If the goal of a conference is to load you up with ideas make you want to run through a brick wall in the name of your profession, then the Kansas Celebrate the Book Reader’s Advisory conference on Topeka last Friday did the job.
I drove to Topeka avoiding the easy I-70 corridor and instead went down K-10 to Lawrence and then fudged my way through the back roads until I found my way into the city. Beautiful country, by the way – lots of large farms with cows, goats, and horses. I would have stopped to take pictures if I had my camera with me. Living in KC I’m used to branch libraries scattered about everywhere, but in our state’s capitol there’s just one big library to call home. It’s new and quite pretty, almost like a museum, but I didn’t like the layout – collections were housed in different wings, so if you’re in the children’s section and want to look at the DVDs, for example, you have to go down a hall and into a separate room.
I went to three breakout sessions and cruised by the check-in table at every opportunity to snag handouts from the sessions I didn’t go to. I was able to find people from other branches of my library to sit with during lunch and met other people from other Kansas libraries, including two people I already know from my classes at Emporia State. Everyone was nice and I enjoyed the speakers: KU Chancellor Robert Heminway, who looked like an aged version of Colonel Kurtz from Apocalypse Now, and Mark Spragg, author of An Unfinished Life and Where Rivers Change Direction. Spragg was an impressive speaker, even while fighting a cold. He told stories of his family growing up in rural Wyoming and his family’s monthly trips to to town to buy supplies, do banking, and to visit the library. He didn’t look like a cowboy – a cowboy’s accountant, perhaps – but he was the real deal, the Great American Author in the flesh, and he was inspiring.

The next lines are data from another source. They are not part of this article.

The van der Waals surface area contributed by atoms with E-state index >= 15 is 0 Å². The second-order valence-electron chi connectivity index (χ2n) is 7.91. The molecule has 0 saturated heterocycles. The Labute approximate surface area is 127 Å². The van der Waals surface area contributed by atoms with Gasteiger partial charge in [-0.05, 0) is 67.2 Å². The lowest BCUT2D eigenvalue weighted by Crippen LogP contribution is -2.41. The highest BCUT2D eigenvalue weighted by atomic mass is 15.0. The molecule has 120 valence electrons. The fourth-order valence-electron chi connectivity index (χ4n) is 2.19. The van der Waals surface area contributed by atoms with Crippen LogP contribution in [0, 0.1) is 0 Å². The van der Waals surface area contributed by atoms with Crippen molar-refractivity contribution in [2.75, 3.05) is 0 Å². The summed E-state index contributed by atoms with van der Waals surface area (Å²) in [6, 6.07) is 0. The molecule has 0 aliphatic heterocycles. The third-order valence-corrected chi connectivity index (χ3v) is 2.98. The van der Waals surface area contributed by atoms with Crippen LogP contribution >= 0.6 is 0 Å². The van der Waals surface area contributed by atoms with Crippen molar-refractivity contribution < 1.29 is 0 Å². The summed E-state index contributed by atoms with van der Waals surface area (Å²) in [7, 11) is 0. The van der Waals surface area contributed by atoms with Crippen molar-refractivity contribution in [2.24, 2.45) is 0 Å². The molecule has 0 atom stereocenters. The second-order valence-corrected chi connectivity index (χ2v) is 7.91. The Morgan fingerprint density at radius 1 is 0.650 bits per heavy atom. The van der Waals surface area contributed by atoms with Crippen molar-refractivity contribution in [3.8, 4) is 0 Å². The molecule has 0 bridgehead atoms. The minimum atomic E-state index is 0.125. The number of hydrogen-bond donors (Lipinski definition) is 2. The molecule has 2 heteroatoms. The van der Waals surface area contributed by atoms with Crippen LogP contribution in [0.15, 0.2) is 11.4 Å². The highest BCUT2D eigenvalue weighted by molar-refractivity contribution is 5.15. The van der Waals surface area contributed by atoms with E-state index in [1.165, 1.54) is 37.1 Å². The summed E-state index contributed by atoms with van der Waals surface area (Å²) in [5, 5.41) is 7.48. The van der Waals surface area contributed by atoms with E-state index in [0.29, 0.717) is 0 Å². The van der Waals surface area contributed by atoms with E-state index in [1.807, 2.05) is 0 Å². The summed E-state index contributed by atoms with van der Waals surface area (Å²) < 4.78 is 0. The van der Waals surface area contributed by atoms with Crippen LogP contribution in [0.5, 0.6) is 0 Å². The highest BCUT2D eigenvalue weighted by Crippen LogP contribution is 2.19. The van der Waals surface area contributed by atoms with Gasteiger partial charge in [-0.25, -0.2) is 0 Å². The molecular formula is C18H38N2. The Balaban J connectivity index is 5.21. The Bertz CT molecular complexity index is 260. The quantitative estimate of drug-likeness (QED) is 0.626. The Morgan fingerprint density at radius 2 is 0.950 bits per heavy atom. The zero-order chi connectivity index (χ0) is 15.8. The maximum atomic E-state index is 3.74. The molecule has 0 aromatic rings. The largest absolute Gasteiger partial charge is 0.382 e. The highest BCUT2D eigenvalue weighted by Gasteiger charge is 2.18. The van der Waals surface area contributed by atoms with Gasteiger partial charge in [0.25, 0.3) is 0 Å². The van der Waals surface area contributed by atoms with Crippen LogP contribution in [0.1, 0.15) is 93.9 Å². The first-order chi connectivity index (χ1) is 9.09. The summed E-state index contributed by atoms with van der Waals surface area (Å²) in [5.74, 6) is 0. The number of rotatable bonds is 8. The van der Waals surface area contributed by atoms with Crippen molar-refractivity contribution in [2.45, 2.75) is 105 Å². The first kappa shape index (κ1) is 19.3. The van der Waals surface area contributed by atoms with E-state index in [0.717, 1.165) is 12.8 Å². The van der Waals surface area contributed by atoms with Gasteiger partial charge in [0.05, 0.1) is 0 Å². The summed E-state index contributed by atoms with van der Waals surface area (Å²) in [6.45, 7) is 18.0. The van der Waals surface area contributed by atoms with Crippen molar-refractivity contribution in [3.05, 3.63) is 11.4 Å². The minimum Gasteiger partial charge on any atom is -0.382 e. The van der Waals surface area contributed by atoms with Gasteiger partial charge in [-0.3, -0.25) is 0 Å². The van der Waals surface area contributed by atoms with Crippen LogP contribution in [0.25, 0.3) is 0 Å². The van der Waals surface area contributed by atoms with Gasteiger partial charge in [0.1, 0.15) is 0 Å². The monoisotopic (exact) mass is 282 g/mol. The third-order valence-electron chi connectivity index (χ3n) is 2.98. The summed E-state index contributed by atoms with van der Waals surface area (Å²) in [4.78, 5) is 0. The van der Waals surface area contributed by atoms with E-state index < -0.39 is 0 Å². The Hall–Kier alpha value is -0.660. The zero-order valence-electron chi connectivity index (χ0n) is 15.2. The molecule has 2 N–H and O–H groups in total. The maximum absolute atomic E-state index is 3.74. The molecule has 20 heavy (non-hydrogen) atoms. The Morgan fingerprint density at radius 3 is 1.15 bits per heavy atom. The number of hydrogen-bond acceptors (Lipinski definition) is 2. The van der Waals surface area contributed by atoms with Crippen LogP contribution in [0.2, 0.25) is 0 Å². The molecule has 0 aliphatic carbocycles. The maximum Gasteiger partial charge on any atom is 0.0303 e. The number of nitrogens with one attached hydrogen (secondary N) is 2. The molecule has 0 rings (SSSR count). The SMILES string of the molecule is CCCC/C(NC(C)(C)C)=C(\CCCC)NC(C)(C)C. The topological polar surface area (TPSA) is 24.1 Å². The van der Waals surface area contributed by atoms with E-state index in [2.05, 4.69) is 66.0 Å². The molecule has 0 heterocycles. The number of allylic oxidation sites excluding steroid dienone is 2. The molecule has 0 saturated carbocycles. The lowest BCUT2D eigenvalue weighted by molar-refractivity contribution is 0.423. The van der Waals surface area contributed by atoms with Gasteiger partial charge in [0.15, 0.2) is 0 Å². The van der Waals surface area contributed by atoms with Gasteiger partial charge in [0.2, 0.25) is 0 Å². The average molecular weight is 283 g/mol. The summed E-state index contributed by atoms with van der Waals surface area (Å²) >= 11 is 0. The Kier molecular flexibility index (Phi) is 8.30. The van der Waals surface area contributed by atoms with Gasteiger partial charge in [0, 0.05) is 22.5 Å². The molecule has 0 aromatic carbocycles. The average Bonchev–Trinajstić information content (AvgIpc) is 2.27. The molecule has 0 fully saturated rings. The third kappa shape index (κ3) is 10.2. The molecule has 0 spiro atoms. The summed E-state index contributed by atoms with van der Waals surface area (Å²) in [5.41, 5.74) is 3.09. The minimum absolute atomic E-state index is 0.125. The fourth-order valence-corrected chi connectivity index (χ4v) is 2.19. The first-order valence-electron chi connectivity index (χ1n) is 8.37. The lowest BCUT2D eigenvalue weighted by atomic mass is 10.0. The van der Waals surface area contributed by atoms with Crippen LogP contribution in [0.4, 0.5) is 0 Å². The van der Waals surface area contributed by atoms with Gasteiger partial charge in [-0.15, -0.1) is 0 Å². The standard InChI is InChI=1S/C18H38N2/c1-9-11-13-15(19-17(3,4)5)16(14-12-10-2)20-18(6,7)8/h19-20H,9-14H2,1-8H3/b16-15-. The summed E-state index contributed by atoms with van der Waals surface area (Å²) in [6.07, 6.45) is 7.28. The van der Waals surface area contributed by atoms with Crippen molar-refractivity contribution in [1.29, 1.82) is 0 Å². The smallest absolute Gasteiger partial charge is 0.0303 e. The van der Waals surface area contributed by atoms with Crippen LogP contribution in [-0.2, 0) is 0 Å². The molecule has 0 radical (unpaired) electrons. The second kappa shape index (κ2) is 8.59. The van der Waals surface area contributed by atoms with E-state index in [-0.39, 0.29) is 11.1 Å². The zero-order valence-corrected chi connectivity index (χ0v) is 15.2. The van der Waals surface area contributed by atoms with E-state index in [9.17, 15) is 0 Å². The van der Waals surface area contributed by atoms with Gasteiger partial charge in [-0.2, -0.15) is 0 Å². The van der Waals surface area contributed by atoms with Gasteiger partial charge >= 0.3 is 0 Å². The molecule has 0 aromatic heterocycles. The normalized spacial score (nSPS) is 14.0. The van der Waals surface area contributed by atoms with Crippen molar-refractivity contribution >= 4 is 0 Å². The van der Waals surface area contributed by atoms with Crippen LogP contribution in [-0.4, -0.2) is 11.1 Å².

So I go back to work tomorrow ready to assault my coworkers with pages and pages of RA resources, and I’ll be posting some here as well. After this, you certainly won’t hear me complaining about not having anything to read.